Professional Irons for Sewing, Quilting and Crafts
types of professional irons
What type of professional iron is right for you?
I hate ironing fabric! Really, I've even considered paying my kids to do it for me. When I get ready to start a new sewing project, all I can think about is how amazing the final product is going to be. How will I embellish that new dress? Or how snuggly will my babies be in this new quilt? But before I can even start cutting, I have to wash, dry and iron the fabric. Gah! So frustrating.
But I've found that professional irons make a huge difference in how fast and easy the chore gets done. There are several types of high-end irons--rotary, gravity feed, and steam generators. Each has its own pros and cons, so let's find out which one is best for you.
Rotary Iron: A rotary iron is a thing of beauty. It has a wide roller bar that presses the fabric by itself. All you do is feed the fabric through the rollers by pressing on the foot pedal. You can even sit down while you do it. It's more like playing the piano than ironing. The roller is wide enough to press a whole length of fabric at once, so you can get many yards done in just a few minutes. You'll almost wish you had more ironing to do. (Kind of like when you get a riding mower after using a push model for years and years.) All this machine is missing is cupholders and an ipod port! The best brand out there right now is the Miele rotary iron. It has an open end for pressing sleeves, cuffs and collars. It also folds up and wheels away for easy storage.
A rotary iron is best for you if you spend tons of time ironing yards and yards of fabric before you can cut out your pattern and start sewing. It's also great if you do lots of entertaining and frequently need to iron tablecloths or bed linens.
Gravity Feed Iron: Gravity feed irons are considered "professional irons." They look like complicated contraptions with a water tank which you suspend overhead. The tank is connected to the iron by long rubber tubes. When you need steam, just press the thumb button and water is released from the tank into the hot iron to create instant steam. Some brands have a temperature control knob and some don't. Just be sure to get a model with a heat shield below the handle or you could burn your hand if the iron is left on for long periods of time. If you want the best, you should look for a Naomoto gravity feed iron. They are made in Japan and designed for use in tailor shops. So, you know they can handle your sewing projects with ease.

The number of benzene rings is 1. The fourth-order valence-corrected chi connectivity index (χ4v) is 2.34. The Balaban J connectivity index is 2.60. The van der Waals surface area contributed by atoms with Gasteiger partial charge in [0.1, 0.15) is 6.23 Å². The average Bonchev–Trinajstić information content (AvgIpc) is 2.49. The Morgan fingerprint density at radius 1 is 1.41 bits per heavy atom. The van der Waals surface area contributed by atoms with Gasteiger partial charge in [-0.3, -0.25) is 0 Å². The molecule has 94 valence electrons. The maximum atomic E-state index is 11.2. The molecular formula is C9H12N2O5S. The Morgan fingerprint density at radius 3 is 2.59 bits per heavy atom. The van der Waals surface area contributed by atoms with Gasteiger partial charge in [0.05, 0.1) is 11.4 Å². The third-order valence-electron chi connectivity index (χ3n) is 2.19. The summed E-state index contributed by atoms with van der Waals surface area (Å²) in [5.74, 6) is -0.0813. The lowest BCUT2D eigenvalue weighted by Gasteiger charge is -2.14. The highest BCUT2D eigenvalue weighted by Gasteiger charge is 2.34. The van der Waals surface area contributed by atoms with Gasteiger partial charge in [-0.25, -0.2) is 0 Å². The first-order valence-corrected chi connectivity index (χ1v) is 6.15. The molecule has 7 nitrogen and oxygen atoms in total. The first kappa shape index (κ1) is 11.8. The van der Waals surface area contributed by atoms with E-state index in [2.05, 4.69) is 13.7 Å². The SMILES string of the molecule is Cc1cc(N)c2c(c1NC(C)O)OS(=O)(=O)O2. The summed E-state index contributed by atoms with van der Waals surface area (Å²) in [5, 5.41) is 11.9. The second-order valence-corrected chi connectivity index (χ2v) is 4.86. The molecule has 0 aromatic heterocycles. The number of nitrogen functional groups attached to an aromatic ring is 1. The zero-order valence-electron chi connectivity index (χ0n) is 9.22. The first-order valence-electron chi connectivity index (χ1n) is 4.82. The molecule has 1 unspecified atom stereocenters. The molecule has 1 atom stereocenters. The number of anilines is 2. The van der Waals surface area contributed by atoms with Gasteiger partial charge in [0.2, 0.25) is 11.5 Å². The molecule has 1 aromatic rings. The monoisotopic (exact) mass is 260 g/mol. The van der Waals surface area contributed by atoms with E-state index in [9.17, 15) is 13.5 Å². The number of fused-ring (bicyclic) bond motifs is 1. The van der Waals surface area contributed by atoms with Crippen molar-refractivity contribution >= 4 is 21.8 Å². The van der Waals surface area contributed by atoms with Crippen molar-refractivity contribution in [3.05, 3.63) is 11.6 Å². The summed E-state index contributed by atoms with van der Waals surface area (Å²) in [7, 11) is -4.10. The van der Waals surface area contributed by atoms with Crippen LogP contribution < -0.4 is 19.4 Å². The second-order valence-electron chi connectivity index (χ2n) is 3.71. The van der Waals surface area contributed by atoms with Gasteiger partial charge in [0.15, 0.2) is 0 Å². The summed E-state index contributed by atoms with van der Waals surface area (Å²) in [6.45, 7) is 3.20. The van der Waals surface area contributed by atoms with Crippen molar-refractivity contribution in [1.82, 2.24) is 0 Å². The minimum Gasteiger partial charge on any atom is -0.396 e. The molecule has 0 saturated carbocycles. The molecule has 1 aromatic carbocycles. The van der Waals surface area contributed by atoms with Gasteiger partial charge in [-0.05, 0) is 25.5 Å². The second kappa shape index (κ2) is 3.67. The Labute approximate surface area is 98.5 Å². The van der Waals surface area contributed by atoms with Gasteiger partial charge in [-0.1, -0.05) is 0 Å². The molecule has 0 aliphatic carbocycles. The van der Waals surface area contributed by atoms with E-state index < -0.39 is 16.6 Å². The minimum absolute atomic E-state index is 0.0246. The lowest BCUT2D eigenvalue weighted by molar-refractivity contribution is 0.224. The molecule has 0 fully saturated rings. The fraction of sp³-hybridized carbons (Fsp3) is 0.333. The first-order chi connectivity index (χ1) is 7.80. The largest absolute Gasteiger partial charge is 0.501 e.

A gravity feed iron is best for you if you need to leave your iron on all day long and mainly press seams, pleats, creases and darts.
Steam Generator Iron: These irons are a little different. They look like your average household iron, except the water tank is actually in the base unit not the iron itself. You still have a rubber hose connecting the two, but you don't have to suspend the tank overhead like you do with a gravity feed model. They produce a lot more steam than traditional irons, and you could cut your ironing time in half according to some manufacturers. You'll want to find a model that allows you to refill the tank while you're using the iron, so you don't have to stop what you're doing and wait for the unit to cool down. There are other special features on some models like a low water indicator.
A steam generator iron is best for you if you need to cut down on your ironing time and don't have the budget or space for a high-end gravity feed iron.
All steam irons need to be emptied and dried out now and then for best performance. When you feel the sole plate start to drag on your fabric, that means it's time to clean out your tank and steam vents. If you have hard mineral water in your area, you may want to consider using distilled water or a water softener mixed in with your tap water.